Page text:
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Here is a struct :

typedef struct tag_device_sys
    char device[STRING_SIZE];
    int id;
    char category;
} device_sys;

For memset, which one should be used from below ?

memset(dev_sys, 0, (size_t)NUM_DEVICES * sizeof(device_sys));


memset(dev_sys, 0, (size_t)NUM_DEVICES * sizeof(dev_sys));

What are the differences ?

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The code you posted wont work at all. Either dev_sys is a pointer, then sizeof(dev_sys) does not evaluate to the size of the structure. Otherwise, if dev_sys is not a pointer, memset will complain that the first parameter has to be a one. –  Timbo Apr 12 '11 at 9:45
What is dev_sys? What role does NUM_DEVICES play in your question? –  dubnde Apr 12 '11 at 10:19

6 Answers 6

I like to use objects as arguments to sizeof

struct whatever *ptr;
/* ... */
ptr = malloc(nelems * sizeof *ptr);
memset(ptr, 0, nelems * sizeof *ptr);

The advantage over using a parenthesized type is that the code only needs to be changed at one place should the type of the data change

struct before_change *ptr;
/* ... */
ptr = malloc(nelems * sizeof (struct before_change));
memset(ptr, 0, nelems * sizeof (struct before_change));
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+1: This is by far the best approach. –  Oliver Charlesworth Apr 12 '11 at 10:02
How about using calloc() instead of malloc. –  Athabaska Dick Apr 12 '11 at 10:04
@Athabaska: ptr = calloc(nelems, sizeof *ptr); and you don't need the memset. If that's really wanted, I prefer calloc over the pair malloc/memset: I used both above mainly for illustration purposes. –  pmg Apr 12 '11 at 10:05
@Athabaska: The advantage of @pmg's approach holds equally well for calloc as it does for malloc. –  Oliver Charlesworth Apr 12 '11 at 10:06
Well that was point exactly. –  Athabaska Dick Apr 12 '11 at 10:08

dev_sys is a pointer. sizeof(dev_sys) will just give you size of the pointer for your platform.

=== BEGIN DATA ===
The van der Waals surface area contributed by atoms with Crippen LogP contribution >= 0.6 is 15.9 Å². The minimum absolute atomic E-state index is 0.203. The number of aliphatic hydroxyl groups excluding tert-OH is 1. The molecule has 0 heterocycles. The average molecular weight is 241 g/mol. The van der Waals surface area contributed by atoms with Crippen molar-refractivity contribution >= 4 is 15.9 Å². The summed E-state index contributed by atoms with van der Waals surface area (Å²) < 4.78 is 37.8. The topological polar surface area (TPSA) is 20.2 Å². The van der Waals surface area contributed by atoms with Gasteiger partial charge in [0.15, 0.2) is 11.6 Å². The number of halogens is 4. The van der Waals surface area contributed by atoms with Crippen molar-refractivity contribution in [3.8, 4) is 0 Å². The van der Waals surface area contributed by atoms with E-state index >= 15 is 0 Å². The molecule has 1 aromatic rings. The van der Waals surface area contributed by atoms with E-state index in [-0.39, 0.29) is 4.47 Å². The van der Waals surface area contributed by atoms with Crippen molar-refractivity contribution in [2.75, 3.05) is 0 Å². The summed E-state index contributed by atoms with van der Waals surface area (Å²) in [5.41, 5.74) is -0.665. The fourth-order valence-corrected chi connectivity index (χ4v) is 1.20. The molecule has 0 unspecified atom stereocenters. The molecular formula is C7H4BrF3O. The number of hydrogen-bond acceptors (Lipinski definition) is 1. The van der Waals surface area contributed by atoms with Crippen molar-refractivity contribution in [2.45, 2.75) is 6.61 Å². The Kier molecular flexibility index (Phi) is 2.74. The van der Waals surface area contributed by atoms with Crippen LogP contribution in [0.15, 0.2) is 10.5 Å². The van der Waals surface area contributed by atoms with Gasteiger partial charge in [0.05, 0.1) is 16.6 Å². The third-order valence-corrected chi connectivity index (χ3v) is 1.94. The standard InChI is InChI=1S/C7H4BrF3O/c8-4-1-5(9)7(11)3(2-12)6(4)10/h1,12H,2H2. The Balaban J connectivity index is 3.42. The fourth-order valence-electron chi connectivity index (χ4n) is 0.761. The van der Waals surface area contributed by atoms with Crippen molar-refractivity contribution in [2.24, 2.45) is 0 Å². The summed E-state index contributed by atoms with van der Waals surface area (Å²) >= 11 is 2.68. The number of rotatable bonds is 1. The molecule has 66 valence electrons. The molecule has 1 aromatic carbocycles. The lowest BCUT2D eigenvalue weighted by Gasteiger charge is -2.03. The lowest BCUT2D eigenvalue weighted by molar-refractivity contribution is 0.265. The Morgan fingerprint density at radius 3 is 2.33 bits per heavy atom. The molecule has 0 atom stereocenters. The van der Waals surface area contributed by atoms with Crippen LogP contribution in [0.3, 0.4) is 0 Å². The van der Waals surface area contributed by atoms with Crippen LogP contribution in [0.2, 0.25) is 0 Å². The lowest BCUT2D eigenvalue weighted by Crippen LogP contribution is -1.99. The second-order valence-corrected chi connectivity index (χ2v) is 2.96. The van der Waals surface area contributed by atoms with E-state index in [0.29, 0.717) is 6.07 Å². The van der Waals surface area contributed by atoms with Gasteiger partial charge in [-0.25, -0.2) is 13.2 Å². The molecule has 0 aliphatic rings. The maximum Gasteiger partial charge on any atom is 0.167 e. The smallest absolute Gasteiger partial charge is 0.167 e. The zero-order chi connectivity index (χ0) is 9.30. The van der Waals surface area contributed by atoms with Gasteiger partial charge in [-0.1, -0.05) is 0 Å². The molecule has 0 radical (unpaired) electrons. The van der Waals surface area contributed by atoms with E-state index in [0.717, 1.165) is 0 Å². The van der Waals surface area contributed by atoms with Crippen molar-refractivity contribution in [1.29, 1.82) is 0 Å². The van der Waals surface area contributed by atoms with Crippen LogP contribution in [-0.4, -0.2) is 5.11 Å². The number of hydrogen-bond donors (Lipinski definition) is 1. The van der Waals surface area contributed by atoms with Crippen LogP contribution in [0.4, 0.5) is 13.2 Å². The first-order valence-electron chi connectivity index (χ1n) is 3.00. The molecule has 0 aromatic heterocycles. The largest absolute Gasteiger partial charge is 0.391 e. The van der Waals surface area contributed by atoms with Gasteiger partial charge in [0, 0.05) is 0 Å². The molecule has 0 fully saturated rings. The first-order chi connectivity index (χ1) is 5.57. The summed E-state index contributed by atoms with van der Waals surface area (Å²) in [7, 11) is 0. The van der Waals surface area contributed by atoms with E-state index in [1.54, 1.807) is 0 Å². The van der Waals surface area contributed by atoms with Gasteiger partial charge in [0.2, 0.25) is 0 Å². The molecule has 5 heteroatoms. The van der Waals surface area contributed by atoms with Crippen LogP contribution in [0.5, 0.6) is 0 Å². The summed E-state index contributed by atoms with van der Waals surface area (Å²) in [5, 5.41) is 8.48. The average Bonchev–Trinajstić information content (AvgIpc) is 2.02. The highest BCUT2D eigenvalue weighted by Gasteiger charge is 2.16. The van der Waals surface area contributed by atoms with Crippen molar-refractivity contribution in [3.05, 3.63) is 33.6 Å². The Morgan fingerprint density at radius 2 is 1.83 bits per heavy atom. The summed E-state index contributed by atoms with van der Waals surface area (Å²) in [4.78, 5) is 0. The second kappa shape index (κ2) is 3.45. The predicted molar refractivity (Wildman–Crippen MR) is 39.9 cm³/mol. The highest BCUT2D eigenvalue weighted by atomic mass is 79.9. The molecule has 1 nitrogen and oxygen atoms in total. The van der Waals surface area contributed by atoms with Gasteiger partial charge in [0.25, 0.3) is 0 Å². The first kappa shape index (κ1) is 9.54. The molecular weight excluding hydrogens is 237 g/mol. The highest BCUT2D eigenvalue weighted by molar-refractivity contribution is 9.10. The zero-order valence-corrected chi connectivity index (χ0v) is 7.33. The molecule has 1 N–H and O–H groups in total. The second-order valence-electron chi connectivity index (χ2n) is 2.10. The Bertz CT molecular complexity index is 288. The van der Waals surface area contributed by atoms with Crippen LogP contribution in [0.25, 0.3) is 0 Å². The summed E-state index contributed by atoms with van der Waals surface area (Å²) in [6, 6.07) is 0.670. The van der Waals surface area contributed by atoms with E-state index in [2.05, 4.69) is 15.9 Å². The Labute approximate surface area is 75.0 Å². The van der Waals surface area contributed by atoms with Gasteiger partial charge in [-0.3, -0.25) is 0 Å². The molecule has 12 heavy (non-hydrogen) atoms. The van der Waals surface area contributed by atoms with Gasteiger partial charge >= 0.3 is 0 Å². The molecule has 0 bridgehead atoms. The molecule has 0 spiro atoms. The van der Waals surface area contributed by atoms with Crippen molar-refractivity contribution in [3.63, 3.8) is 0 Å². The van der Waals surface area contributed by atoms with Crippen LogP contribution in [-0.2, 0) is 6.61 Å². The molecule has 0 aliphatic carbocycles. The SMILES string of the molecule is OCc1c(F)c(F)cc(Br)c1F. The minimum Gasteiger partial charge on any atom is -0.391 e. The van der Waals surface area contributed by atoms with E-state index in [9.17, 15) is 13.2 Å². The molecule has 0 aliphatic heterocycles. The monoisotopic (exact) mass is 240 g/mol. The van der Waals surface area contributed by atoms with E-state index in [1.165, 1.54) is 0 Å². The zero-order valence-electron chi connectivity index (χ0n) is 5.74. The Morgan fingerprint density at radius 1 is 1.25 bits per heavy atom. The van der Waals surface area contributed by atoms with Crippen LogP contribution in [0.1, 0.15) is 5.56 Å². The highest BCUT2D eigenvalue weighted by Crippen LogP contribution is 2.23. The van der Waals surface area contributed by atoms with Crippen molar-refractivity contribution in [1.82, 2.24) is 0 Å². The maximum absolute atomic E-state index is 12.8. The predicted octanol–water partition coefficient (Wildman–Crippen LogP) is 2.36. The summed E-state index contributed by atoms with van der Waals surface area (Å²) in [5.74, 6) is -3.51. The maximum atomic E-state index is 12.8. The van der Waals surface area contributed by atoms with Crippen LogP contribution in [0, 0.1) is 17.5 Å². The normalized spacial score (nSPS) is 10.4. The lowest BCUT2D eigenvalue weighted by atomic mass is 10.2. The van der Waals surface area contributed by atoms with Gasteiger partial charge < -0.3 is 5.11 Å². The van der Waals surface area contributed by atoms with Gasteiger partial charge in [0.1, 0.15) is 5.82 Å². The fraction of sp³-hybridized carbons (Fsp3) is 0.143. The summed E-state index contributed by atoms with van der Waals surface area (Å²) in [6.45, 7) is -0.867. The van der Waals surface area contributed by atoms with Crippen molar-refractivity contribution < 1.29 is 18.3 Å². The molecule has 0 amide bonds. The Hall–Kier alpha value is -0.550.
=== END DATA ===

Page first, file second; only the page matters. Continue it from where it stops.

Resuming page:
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memset(dev_sys, 0, (size_t)NUM_DEVICES * sizeof(device_sys)) should work if dev_sys was malloced as (NUM_DEVICES * sizeof(device_sys))

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memset(dev_sys, 0, (size_t)NUM_DEVICES * sizeof(*dev_sys));

Always works as the way you've written it suggests dev_sys is either a pointer or an array. sizeof(*dev_sys) gives us the sizeof the first element.

In any case, I would write is as either

device_sys dev_sys[NUM_DEVICES];

memset(dev_sys, 0, (size_t) NUM_DEVICES * sizeof(*dev_sys));


device_sys *dev_sys = (device_sys *) calloc(NUM_DEVICES, sizeof(*dev_sys));

depending on if you want dev_sys on the stack or on the heap

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Richard Stevens (Advanced Programming in the Unix Environment, etc) suggests bzero() or your own portable equivalent because it avoids the common bug of swapping memset() arguments. You could even make a single-arg macro ZERO(obj) that did bzero(obj, sizeof(*obj)). Or ZERO(object) (memset (&(object), '\0', sizeof ((object)))) perhaps is an alternative. Along those lines, nice way to make bugs less possible.

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memset is standard C however whereas bzero is merely standard POSIX. –  Potatoswatter Apr 12 '11 at 13:11
Right, that's why you might do your own portable equivalent. It's only one line of code to do that. –  Havoc P Apr 12 '11 at 13:29


memset(dev_sys, 0, (size_t)NUM_DEVICES * sizeof(device_sys));

There are a few cases, if you have:

1) Static array, using sizeof in that context:

device_sys dev_sys[NUM_DEVICES] = { /* init data * };

In this case, sizeof operator will give the entire size of the array, so you will essentially end up with:

NUM_DEVICES * (NUM_DEVICES * sizeof(device_sys))

2) or you have a dynamically allocated piece of memory acccessed through a pointer, OR you are in the context of a function call where dev_sys is passed as a function argument. Either way:

sizeof(dev_sys) will give the size of a pointer (in the first, because it IS a pointer, in the second, due to pointer decay), whcih will most likely not be what you are after.

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